Gandalf

May. 14th, 2011 03:34 am
i_id: (Voyager)
So, April 30th, I happened to be checking my bank account and browsing craigslist at the same time. "Huh," I said to myself, seeing the price of the most recent listing in one window, and my balance in the other. "These numbers just about match." And then I saw what that price was attached to.

A 1974 Albin Vega 27.

A sturdy little blue-water boat already famous for being a handy circumnavigator the perfect size for a single sailor. In sailable condition. For less than $3500. The listing was barely an hour old, and I leapt on it. Called the man and left a message. He called me back, and after some scheduling mishaps, I arranged to come out and see the boat the next day. It was in Deming, a little town some miles Northeast of Bellingham.

I may be ambitious, but I'm still pretty much a boat novice, so I took Dad up with me to see this too-good-to-be-true boat, trying to rein in my hopes. I needn't have bothered. Despite having been up on sticks for somewhere between three and seven years, and lived aboard by a nonsailing family of three before that, the boat was in better shape than I could have hoped. Save one strange through-hole on the transom, I could stick her in the water today and sail her around, if the rigging is as sound as it all appears to be. She even comes with three usable sails, and an engine that turns over, which means it's repairable. The original 1974 engine, I think. The owner, an older man with a jack-of-all-trades sort of demeanor (thoroughly supported by the massive workshop on his property, the barn, the co-op school, and the 40' wooden sloop being used as a playhouse) even had all of her original paperwork, including manuals for both ship and engine. Honestly, my biggest complaint about the Vega is that wasps have moved in and eaten a great deal of the interior woodwork, which I would have been likely to replace anyway.

So I bought the boat. Not quite on the spot; he gave me a night to think it over (a night in which he received three other offers. I'm so very glad I put down my earnest money first), and I brought him a check the next day. He's been kind enough to let me keep the boat on her sticks at his place while I track down a place to keep her while I work on her, which I hope to do in the next few days. I like him. He's a little crazy, but he loves boats and keeps goats.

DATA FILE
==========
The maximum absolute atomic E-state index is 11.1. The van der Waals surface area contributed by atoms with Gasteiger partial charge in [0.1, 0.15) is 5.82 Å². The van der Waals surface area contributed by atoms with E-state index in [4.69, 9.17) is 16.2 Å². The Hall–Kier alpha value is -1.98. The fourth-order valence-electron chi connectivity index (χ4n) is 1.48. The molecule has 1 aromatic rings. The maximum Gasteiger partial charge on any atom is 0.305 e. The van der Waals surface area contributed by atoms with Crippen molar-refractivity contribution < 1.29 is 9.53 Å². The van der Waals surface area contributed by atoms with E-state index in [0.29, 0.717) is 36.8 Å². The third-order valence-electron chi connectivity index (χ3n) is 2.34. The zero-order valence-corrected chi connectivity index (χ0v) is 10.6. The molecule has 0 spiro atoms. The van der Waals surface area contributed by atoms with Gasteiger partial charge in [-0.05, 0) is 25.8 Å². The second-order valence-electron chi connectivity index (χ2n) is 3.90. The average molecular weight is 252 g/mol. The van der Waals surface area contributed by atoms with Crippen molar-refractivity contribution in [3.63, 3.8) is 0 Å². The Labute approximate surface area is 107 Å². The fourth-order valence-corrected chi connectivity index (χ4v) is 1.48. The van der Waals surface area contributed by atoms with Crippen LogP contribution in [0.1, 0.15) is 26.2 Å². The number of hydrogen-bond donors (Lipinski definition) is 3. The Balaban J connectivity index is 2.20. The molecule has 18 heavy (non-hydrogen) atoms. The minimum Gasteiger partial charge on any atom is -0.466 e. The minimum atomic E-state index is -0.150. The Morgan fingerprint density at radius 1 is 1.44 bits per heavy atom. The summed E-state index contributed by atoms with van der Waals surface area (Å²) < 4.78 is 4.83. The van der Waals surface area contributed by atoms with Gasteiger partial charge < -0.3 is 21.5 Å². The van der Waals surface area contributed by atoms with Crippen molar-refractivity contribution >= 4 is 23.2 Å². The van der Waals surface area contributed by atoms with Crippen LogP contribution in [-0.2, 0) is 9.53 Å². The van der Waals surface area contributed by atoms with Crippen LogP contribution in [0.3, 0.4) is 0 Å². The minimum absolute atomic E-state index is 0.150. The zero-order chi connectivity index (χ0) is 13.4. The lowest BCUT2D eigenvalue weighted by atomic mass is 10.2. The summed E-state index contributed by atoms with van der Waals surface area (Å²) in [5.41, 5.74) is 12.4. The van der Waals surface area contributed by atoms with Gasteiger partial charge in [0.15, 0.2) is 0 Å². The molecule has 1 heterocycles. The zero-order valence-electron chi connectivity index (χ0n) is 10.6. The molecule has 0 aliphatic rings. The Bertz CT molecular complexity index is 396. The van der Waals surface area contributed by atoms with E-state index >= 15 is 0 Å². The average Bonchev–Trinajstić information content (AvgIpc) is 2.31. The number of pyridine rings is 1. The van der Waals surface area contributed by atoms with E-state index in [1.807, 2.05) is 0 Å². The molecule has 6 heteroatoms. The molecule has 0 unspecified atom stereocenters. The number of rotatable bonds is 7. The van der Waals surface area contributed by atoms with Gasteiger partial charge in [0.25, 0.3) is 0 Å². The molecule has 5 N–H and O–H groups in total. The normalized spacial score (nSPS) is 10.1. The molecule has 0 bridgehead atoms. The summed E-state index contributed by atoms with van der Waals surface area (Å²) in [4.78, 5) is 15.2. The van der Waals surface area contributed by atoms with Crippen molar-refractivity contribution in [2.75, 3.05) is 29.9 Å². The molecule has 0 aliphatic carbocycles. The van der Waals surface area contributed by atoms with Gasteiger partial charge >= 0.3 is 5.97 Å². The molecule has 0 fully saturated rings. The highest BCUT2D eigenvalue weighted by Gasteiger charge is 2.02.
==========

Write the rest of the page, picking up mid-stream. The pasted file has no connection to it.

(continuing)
Her name is Gandalf. I'm not sure I'll change it. The dinghy will probably have to be named after a hobbit.


Pictures beneath the cut.  )
i_id: (Default)
I had a good job, in North Carolina. Well, it was a reliable job. It might have become a good job in another three years, four, five. I was being groomed to become assistant manager, given the long shifts, the late shifts, put in charge of the store's yearly Inventory. It was heady responsibility, really.

I took my lunch breaks alone. There were never enough of us there to have more than one person in the back room at a time, nor was there really room. It was a tiny place, a closet behind the stock room with a broken TV on a shelf, an unclaimed box of pizza rolls in the freezer that no one dared touch, a filthy microwave and a table with a rickety top. The chairs were all various faded shades of orange and had stuffing poking out of them.

I brought books to read each day, for that precious thirty minutes. Feeding my imagination was more important than feeding my stomach. For two weeks, it was House of Leaves, and I scared myself silly. For another week, it was Wicked. And then it was Maiden Voyage.

Maiden Voyage is a book about Tania, an aimless girl in her late teens who is given a choice by her frustrated father; go to university, or take the tuition money and sail around the world. The book reduced me to tears. Here I was, earning easy money telling teenagers they can't buy beer with fake ids and old women they can't buy perfume with food stamps, earnestly looking into moving up the ladder, out of the store and into the corporation, and this book, this travelogue of a scared young woman sailing alone (save a cat) across the Equator and into adulthood made me a sobbing wreck in my own break-room.

I was late getting back to work that day. I spent an evening doing the math. And twenty days later, I quit. I quit and moved across the country, out of my the apartment that sucked my paychecks dry and back in with my parents. Since then, jobs have been scarce. I made the decision to escape a career right at the ultimate downturn of the economy, and since then, I have worked perhaps eleven months out of twenty-five, two of that for room and board and sailing experience alone.

I scour the want-ads, looking for a boat. I need one sturdy and small, with a narrow full keel, a full-stepped mast, and a stern-mounted rudder. I need a steering vane and a storm jib, vaccinations and visas, a life raft and an EPIRB. I need charts and a compass and a nest egg large enough to fly me home if I destroy it all on a reef in Tonga, distracted by blue whales and a storm. I will risk my life, and live in a space smaller than most minivans for three years or so.

When I get back, maybe I'll think about a career again. But it won't be selling beer and perfume.

Links are for those who do not know what these parts of a boat are, as I know I have some landlubbers on my flist.

This is my entry for LJ Idol - 05 Afterthought. Thanks for reading, and remember to vote on Saturday!.

Violins

Aug. 4th, 2009 01:42 pm
i_id: (Breakdance)
What I'd really like to learn to play is the violin. And this one would be up to the rigors of the cruise.

But $130 is far too much for an impulse buy. Perhaps I'd just be better to find a very used traditional one on Craigslist and resign myself to destroying it with tropical humidity.


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